I love traditions. I can be persnickety when it comes to the execution of my precious practices and rituals. One Thanksgiving, my brother, who is a very talented chef, fancied up the cranberries. His adding to the traditional recipe sent me into a frenzy—and I cried.

However, my love of traditions has mostly had a positive impact in my family life. There are several ways I created traditions for my four children: back-to-school photos on the front porch; family-themed Halloween costumes; March Madness bracket challenges; listening to a state-line songs on road trips, and pizza on paper plates in pajamas when my husband has a late meeting—just to name a few. The natural cadence of life in our home is bolstered by such traditions.

As much as I cherish my traditions—which I assume as women we all love to create lasting memories with our children—traditions like that back-to-school photo on the front porch this fall will (perhaps) leave a lasting legacy; however, the traditions which we tend to fuss over while our children are in our homes will not extend into eternity.

Reader, I am going to be honest with you here: I am human, both wretched and redeemed. Like the Israelites in the wilderness, my heart is prone to wander, and I am distracted by light and momentary afflictions. But God is faithful to keep me on the course. When it comes to being a parent, my love of earthly traditions can hinder me from being intentional to pass on the most integral and eternal tradition I have the privilege of passing on to my children— passing on the truth of who God is to His covenant people.

The good news of the gospel is that while I am prone to wander, because of Jesus and His work on the cross, God gives abundant grace to help me return to Him and to remember who I am in Christ. If I didn’t know this truth, I would flounder and lack the confidence to return and remember when I so easily forget the gospel.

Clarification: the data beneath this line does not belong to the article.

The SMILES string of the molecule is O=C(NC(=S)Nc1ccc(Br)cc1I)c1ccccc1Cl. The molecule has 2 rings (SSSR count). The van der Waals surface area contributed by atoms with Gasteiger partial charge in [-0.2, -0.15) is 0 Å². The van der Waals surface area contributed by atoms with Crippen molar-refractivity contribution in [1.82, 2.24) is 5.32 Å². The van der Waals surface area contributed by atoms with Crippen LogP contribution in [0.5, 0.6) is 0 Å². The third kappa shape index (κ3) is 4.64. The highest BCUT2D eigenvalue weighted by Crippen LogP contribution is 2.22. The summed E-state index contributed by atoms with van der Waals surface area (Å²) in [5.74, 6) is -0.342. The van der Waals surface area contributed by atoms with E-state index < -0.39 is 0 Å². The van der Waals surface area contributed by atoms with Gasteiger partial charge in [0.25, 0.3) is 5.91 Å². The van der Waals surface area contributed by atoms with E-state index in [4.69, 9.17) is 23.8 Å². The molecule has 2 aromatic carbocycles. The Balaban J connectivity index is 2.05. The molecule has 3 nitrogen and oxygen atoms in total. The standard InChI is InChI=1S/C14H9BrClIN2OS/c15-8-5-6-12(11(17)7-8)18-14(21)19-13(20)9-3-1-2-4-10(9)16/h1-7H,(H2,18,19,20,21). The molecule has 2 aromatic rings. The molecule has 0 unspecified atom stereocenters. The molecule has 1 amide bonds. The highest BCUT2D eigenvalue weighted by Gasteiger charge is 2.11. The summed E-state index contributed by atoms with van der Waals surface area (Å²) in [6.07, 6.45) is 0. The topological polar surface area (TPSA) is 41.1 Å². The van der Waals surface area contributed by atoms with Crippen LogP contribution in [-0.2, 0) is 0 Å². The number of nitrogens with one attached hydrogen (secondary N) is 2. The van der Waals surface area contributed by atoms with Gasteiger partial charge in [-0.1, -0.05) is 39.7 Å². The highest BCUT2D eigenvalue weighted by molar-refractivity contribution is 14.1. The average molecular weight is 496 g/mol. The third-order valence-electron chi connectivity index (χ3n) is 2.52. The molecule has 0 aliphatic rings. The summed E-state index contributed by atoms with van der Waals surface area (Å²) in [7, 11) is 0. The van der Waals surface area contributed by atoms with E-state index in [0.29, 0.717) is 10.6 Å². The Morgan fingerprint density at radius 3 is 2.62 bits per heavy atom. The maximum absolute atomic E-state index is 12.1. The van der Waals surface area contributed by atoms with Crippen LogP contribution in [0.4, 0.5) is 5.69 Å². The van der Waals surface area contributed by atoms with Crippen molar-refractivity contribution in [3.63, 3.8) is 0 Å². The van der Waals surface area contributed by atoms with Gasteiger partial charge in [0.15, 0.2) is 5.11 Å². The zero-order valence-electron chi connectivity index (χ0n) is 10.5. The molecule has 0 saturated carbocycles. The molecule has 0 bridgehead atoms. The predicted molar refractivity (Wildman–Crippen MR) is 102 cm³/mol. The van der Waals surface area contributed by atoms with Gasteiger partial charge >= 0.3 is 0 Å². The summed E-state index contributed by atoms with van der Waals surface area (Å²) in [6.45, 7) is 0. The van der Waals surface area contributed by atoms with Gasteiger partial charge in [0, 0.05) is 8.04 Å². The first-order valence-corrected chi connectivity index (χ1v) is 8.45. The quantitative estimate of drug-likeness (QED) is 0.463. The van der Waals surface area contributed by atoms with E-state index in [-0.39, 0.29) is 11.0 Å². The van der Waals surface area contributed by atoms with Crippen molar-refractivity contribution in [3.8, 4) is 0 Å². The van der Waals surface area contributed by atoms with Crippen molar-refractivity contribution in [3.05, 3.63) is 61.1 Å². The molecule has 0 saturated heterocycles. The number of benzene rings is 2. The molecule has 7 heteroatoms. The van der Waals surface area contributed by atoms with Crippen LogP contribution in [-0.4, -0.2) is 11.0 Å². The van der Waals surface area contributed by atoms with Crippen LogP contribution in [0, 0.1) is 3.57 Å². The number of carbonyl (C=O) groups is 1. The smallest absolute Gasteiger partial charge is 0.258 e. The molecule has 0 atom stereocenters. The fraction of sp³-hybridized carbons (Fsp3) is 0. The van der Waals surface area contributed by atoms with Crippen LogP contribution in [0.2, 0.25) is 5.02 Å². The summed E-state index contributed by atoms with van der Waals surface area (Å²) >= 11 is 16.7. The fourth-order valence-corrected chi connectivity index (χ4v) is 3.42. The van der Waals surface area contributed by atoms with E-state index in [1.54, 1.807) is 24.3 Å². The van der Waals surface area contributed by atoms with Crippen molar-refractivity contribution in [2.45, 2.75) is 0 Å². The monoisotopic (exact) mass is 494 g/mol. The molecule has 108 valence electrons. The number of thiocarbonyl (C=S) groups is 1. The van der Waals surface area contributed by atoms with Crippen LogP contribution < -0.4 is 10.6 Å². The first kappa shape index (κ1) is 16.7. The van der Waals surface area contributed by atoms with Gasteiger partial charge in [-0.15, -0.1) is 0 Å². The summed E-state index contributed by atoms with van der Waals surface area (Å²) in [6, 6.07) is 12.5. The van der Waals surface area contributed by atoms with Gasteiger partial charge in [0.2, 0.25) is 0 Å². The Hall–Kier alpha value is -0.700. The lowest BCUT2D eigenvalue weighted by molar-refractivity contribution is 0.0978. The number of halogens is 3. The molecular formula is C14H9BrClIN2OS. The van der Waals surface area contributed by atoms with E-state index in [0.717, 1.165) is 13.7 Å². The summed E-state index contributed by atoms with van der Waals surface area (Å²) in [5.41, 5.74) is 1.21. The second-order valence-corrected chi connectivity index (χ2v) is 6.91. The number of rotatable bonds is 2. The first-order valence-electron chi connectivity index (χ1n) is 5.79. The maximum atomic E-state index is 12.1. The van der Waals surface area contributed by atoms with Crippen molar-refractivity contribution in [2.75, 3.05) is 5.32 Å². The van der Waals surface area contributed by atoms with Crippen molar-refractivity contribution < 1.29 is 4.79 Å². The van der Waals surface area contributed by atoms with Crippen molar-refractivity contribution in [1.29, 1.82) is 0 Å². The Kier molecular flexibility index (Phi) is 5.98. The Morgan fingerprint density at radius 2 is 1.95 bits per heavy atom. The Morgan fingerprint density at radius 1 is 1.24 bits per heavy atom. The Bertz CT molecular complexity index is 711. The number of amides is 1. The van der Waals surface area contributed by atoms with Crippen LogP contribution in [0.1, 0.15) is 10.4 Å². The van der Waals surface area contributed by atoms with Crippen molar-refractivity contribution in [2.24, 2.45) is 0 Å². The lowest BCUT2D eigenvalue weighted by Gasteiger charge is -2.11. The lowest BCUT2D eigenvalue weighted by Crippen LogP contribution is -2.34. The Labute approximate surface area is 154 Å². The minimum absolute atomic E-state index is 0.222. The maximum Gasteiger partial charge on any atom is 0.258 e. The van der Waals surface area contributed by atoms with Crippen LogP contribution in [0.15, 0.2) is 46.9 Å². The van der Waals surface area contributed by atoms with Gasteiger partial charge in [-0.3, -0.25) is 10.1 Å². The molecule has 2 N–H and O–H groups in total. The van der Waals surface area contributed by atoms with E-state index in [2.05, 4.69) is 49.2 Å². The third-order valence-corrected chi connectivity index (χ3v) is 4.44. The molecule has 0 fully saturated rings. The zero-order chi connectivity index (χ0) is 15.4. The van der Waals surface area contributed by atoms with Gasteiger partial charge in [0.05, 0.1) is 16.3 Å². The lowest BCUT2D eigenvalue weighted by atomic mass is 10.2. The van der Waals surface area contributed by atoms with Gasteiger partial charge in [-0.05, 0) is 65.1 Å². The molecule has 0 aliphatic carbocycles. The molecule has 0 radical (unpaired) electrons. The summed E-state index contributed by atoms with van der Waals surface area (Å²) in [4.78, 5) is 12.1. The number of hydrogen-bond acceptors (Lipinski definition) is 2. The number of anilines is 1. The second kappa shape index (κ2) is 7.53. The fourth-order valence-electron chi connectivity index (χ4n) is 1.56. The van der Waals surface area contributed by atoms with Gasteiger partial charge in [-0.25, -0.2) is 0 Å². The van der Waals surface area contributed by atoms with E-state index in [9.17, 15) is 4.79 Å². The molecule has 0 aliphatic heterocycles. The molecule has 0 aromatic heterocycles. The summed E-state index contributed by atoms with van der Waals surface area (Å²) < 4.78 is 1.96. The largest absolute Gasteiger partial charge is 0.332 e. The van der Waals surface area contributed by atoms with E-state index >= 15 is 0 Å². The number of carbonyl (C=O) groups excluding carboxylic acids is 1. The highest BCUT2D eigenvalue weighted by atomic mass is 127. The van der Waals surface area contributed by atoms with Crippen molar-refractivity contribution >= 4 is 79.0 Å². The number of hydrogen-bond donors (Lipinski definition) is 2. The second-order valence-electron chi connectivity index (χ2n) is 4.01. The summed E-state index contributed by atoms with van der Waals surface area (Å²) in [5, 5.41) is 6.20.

Knowing Truth

While my earthly traditions tether my children to my human legacy, teaching my children the traditions of the covenant family as found in the scriptures tethers them to an everlasting legacy.

As fallen humans, it is so easy to forget who we are in Christ. This is true of our children as well for as they grow up in this world, they too will be prone to wander, distracted by light and momentary afflictions, and there will be times when they forget who they are in Christ. They will forget they are sinners saved by grace. They will forget they are new creations. They will forget to abide in the One who alone keeps, sustains, and nourishes them. They will forget they are dependent upon grace for all things.

That’s why our children need to know the stories found in Scripture which teach about how God’s people throughout the ages have wrestled against their sinful nature. The Bible reveals God’s grace to forgetful people over and over. He is faithful when they are not. Praise God that His plan before the fullness of time was to unite all things to Him in Jesus! God’s covenant faithfulness is not about our earthly performance; His faithfulness to His people is the very nature of God Himself.

The Bible teaches this redemptive theme over and over. The patriarchs failed to trust God and walk in His promises, but God was faithful to them; He was faithful to His covenant promise. The Israelites watched God deliver them from the hands of the Egyptians, but weeks later in the wilderness, they failed to trust God’s provision for them—but God always brought them back and reminded them of His character. David, a man after God’s own heart, wandered from God’s promises, but God sent the prophet Nathan to remind him of the truth. He then returned and remembered God’s faithfulness to Him—and God restored Him.